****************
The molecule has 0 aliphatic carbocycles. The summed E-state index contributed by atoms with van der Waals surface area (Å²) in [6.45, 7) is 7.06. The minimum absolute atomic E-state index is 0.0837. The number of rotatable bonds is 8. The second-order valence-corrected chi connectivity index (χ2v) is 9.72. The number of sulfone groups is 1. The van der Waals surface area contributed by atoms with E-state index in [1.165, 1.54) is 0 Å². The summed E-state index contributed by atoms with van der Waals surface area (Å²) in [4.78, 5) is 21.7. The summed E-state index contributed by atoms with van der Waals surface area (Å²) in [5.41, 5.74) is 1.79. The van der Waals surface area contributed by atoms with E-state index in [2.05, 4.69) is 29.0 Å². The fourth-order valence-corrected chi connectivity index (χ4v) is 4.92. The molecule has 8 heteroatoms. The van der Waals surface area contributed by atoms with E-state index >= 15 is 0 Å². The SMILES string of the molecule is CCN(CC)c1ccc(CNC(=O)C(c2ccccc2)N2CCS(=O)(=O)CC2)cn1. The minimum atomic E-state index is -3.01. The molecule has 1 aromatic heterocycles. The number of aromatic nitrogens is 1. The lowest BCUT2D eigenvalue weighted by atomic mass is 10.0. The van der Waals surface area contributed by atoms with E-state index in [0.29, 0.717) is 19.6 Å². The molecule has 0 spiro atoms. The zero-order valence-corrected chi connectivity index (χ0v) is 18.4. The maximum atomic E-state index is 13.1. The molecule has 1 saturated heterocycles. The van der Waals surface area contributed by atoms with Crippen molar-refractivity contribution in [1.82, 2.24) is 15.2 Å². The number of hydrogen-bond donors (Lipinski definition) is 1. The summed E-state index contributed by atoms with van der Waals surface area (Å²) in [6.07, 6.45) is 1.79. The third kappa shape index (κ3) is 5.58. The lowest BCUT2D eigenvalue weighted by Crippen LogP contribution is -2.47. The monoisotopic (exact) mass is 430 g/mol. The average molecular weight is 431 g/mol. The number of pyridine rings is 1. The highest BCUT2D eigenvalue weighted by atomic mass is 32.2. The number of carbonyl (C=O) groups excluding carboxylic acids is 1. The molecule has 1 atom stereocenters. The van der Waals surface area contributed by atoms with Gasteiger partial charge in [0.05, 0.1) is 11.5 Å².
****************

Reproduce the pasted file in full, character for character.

The molecule has 0 aliphatic carbocycles. The summed E-state index contributed by atoms with van der Waals surface area (Å²) in [6.45, 7) is 7.06. The minimum absolute atomic E-state index is 0.0837. The number of rotatable bonds is 8. The second-order valence-corrected chi connectivity index (χ2v) is 9.72. The number of sulfone groups is 1. The van der Waals surface area contributed by atoms with E-state index in [1.165, 1.54) is 0 Å². The summed E-state index contributed by atoms with van der Waals surface area (Å²) in [4.78, 5) is 21.7. The summed E-state index contributed by atoms with van der Waals surface area (Å²) in [5.41, 5.74) is 1.79. The van der Waals surface area contributed by atoms with E-state index in [2.05, 4.69) is 29.0 Å². The fourth-order valence-corrected chi connectivity index (χ4v) is 4.92. The molecule has 8 heteroatoms. The van der Waals surface area contributed by atoms with E-state index >= 15 is 0 Å². The SMILES string of the molecule is CCN(CC)c1ccc(CNC(=O)C(c2ccccc2)N2CCS(=O)(=O)CC2)cn1. The minimum atomic E-state index is -3.01. The molecule has 1 aromatic heterocycles. The number of aromatic nitrogens is 1. The lowest BCUT2D eigenvalue weighted by atomic mass is 10.0. The van der Waals surface area contributed by atoms with E-state index in [0.29, 0.717) is 19.6 Å². The molecule has 0 spiro atoms. The zero-order valence-corrected chi connectivity index (χ0v) is 18.4. The maximum atomic E-state index is 13.1. The molecule has 1 saturated heterocycles. The van der Waals surface area contributed by atoms with Crippen molar-refractivity contribution in [1.82, 2.24) is 15.2 Å². The number of hydrogen-bond donors (Lipinski definition) is 1. The summed E-state index contributed by atoms with van der Waals surface area (Å²) in [6.07, 6.45) is 1.79. The third kappa shape index (κ3) is 5.58. The lowest BCUT2D eigenvalue weighted by Crippen LogP contribution is -2.47. The monoisotopic (exact) mass is 430 g/mol. The average molecular weight is 431 g/mol. The number of pyridine rings is 1. The highest BCUT2D eigenvalue weighted by atomic mass is 32.2. The number of carbonyl (C=O) groups excluding carboxylic acids is 1. The molecule has 1 atom stereocenters. The van der Waals surface area contributed by atoms with Gasteiger partial charge in [0.05, 0.1) is 11.5 Å².